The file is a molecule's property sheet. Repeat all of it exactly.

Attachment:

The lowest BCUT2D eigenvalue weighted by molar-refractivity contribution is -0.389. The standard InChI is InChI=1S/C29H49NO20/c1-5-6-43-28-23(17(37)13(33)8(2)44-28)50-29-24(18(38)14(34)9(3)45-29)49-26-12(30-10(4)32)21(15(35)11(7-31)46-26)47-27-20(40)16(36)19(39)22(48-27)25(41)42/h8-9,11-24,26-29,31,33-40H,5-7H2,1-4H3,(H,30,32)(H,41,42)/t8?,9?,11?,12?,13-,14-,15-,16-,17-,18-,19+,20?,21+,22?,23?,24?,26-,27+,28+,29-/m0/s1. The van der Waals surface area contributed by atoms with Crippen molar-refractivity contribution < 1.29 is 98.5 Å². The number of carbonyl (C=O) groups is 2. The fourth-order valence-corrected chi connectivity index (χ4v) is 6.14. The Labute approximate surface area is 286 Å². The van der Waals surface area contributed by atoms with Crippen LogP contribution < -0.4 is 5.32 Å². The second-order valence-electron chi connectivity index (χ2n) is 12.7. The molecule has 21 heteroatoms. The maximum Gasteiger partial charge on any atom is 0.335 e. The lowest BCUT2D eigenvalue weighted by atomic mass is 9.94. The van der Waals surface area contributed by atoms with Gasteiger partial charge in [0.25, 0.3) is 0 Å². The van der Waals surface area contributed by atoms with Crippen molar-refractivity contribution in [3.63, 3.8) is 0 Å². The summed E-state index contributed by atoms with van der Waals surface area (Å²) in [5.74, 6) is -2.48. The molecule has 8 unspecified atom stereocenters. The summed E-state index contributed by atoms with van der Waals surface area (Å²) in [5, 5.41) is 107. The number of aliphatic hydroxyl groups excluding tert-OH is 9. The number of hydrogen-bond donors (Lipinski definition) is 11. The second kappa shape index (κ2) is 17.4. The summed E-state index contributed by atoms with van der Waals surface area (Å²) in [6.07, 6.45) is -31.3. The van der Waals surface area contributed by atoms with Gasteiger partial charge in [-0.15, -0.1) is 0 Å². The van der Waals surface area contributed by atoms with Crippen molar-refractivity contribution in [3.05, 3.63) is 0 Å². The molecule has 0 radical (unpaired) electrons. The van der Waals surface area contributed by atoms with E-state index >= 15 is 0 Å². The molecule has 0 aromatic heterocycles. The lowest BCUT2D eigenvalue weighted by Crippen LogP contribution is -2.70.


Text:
The lowest BCUT2D eigenvalue weighted by molar-refractivity contribution is -0.389. The standard InChI is InChI=1S/C29H49NO20/c1-5-6-43-28-23(17(37)13(33)8(2)44-28)50-29-24(18(38)14(34)9(3)45-29)49-26-12(30-10(4)32)21(15(35)11(7-31)46-26)47-27-20(40)16(36)19(39)22(48-27)25(41)42/h8-9,11-24,26-29,31,33-40H,5-7H2,1-4H3,(H,30,32)(H,41,42)/t8?,9?,11?,12?,13-,14-,15-,16-,17-,18-,19+,20?,21+,22?,23?,24?,26-,27+,28+,29-/m0/s1. The van der Waals surface area contributed by atoms with Crippen molar-refractivity contribution < 1.29 is 98.5 Å². The number of carbonyl (C=O) groups is 2. The fourth-order valence-corrected chi connectivity index (χ4v) is 6.14. The Labute approximate surface area is 286 Å². The van der Waals surface area contributed by atoms with Crippen LogP contribution < -0.4 is 5.32 Å². The second-order valence-electron chi connectivity index (χ2n) is 12.7. The molecule has 21 heteroatoms. The maximum Gasteiger partial charge on any atom is 0.335 e. The lowest BCUT2D eigenvalue weighted by atomic mass is 9.94. The van der Waals surface area contributed by atoms with Gasteiger partial charge in [0.25, 0.3) is 0 Å². The van der Waals surface area contributed by atoms with Crippen molar-refractivity contribution in [3.63, 3.8) is 0 Å². The summed E-state index contributed by atoms with van der Waals surface area (Å²) in [5.74, 6) is -2.48. The molecule has 8 unspecified atom stereocenters. The summed E-state index contributed by atoms with van der Waals surface area (Å²) in [5, 5.41) is 107. The number of aliphatic hydroxyl groups excluding tert-OH is 9. The number of hydrogen-bond donors (Lipinski definition) is 11. The second kappa shape index (κ2) is 17.4. The summed E-state index contributed by atoms with van der Waals surface area (Å²) in [6.07, 6.45) is -31.3. The van der Waals surface area contributed by atoms with Gasteiger partial charge in [-0.15, -0.1) is 0 Å². The van der Waals surface area contributed by atoms with Crippen molar-refractivity contribution in [3.05, 3.63) is 0 Å². The molecule has 0 radical (unpaired) electrons. The van der Waals surface area contributed by atoms with E-state index >= 15 is 0 Å². The molecule has 0 aromatic heterocycles. The lowest BCUT2D eigenvalue weighted by Crippen LogP contribution is -2.70.